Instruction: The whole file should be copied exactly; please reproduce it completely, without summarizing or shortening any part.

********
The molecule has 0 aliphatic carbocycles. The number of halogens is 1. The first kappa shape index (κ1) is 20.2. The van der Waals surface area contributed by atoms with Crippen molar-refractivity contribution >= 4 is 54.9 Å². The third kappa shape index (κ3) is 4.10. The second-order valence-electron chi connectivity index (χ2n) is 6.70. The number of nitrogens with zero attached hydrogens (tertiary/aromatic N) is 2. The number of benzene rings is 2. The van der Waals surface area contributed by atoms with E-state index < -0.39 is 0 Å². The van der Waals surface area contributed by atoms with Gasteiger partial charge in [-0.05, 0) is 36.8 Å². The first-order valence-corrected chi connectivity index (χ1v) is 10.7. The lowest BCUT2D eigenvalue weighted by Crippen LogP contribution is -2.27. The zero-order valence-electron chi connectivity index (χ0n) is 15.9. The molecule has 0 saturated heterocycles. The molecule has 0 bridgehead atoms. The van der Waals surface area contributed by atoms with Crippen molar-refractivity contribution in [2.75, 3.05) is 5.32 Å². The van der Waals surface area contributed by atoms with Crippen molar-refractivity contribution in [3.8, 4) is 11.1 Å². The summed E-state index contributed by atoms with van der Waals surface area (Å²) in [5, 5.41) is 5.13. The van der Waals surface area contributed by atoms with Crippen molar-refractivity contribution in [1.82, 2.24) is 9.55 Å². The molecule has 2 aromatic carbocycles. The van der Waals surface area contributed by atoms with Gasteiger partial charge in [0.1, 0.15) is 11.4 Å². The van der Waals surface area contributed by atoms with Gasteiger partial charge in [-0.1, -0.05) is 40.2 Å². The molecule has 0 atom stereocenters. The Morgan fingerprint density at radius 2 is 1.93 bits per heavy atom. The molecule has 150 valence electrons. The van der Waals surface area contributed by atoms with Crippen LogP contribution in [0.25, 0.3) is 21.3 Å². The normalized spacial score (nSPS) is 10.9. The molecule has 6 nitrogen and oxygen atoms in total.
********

The molecule has 0 aliphatic carbocycles. The number of halogens is 1. The first kappa shape index (κ1) is 20.2. The van der Waals surface area contributed by atoms with Crippen molar-refractivity contribution >= 4 is 54.9 Å². The third kappa shape index (κ3) is 4.10. The second-order valence-electron chi connectivity index (χ2n) is 6.70. The number of nitrogens with zero attached hydrogens (tertiary/aromatic N) is 2. The number of benzene rings is 2. The van der Waals surface area contributed by atoms with E-state index < -0.39 is 0 Å². The van der Waals surface area contributed by atoms with Gasteiger partial charge in [-0.05, 0) is 36.8 Å². The first-order valence-corrected chi connectivity index (χ1v) is 10.7. The lowest BCUT2D eigenvalue weighted by Crippen LogP contribution is -2.27. The zero-order valence-electron chi connectivity index (χ0n) is 15.9. The molecule has 0 saturated heterocycles. The molecule has 0 bridgehead atoms. The van der Waals surface area contributed by atoms with Crippen molar-refractivity contribution in [2.75, 3.05) is 5.32 Å². The van der Waals surface area contributed by atoms with Crippen molar-refractivity contribution in [3.8, 4) is 11.1 Å². The summed E-state index contributed by atoms with van der Waals surface area (Å²) in [5, 5.41) is 5.13. The van der Waals surface area contributed by atoms with Crippen molar-refractivity contribution in [1.82, 2.24) is 9.55 Å². The molecule has 2 aromatic carbocycles. The van der Waals surface area contributed by atoms with Gasteiger partial charge in [0.1, 0.15) is 11.4 Å². The van der Waals surface area contributed by atoms with Gasteiger partial charge in [-0.1, -0.05) is 40.2 Å². The molecule has 0 atom stereocenters. The Morgan fingerprint density at radius 2 is 1.93 bits per heavy atom. The molecule has 150 valence electrons. The van der Waals surface area contributed by atoms with Crippen LogP contribution in [0.25, 0.3) is 21.3 Å². The normalized spacial score (nSPS) is 10.9. The molecule has 6 nitrogen and oxygen atoms in total.